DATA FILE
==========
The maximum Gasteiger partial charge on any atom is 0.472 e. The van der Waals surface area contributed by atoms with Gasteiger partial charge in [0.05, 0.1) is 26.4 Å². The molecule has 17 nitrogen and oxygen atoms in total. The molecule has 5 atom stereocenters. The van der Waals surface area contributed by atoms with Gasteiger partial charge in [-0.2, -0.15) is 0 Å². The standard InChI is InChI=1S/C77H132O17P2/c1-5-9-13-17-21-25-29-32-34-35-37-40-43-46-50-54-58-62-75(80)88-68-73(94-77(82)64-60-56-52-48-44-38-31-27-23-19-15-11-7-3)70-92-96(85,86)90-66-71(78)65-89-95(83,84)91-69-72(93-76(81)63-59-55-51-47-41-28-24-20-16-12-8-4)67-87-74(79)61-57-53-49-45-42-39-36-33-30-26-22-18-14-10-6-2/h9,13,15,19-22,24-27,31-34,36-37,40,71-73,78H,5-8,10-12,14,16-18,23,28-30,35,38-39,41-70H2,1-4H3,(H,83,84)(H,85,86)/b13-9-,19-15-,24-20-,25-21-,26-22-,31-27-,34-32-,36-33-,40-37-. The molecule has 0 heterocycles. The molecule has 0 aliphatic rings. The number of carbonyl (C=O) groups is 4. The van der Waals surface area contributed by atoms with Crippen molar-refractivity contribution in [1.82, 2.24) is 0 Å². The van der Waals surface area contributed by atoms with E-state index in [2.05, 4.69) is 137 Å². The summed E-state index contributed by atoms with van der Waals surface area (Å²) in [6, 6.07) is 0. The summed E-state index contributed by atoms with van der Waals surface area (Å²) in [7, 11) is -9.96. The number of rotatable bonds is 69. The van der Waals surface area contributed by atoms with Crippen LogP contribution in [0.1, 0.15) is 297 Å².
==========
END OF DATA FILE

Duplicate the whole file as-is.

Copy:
The maximum Gasteiger partial charge on any atom is 0.472 e. The van der Waals surface area contributed by atoms with Gasteiger partial charge in [0.05, 0.1) is 26.4 Å². The molecule has 17 nitrogen and oxygen atoms in total. The molecule has 5 atom stereocenters. The van der Waals surface area contributed by atoms with Gasteiger partial charge in [-0.2, -0.15) is 0 Å². The standard InChI is InChI=1S/C77H132O17P2/c1-5-9-13-17-21-25-29-32-34-35-37-40-43-46-50-54-58-62-75(80)88-68-73(94-77(82)64-60-56-52-48-44-38-31-27-23-19-15-11-7-3)70-92-96(85,86)90-66-71(78)65-89-95(83,84)91-69-72(93-76(81)63-59-55-51-47-41-28-24-20-16-12-8-4)67-87-74(79)61-57-53-49-45-42-39-36-33-30-26-22-18-14-10-6-2/h9,13,15,19-22,24-27,31-34,36-37,40,71-73,78H,5-8,10-12,14,16-18,23,28-30,35,38-39,41-70H2,1-4H3,(H,83,84)(H,85,86)/b13-9-,19-15-,24-20-,25-21-,26-22-,31-27-,34-32-,36-33-,40-37-. The molecule has 0 heterocycles. The molecule has 0 aliphatic rings. The number of carbonyl (C=O) groups is 4. The van der Waals surface area contributed by atoms with Crippen molar-refractivity contribution in [1.82, 2.24) is 0 Å². The van der Waals surface area contributed by atoms with E-state index in [2.05, 4.69) is 137 Å². The summed E-state index contributed by atoms with van der Waals surface area (Å²) in [6, 6.07) is 0. The summed E-state index contributed by atoms with van der Waals surface area (Å²) in [7, 11) is -9.96. The number of rotatable bonds is 69. The van der Waals surface area contributed by atoms with Crippen LogP contribution in [0.1, 0.15) is 297 Å².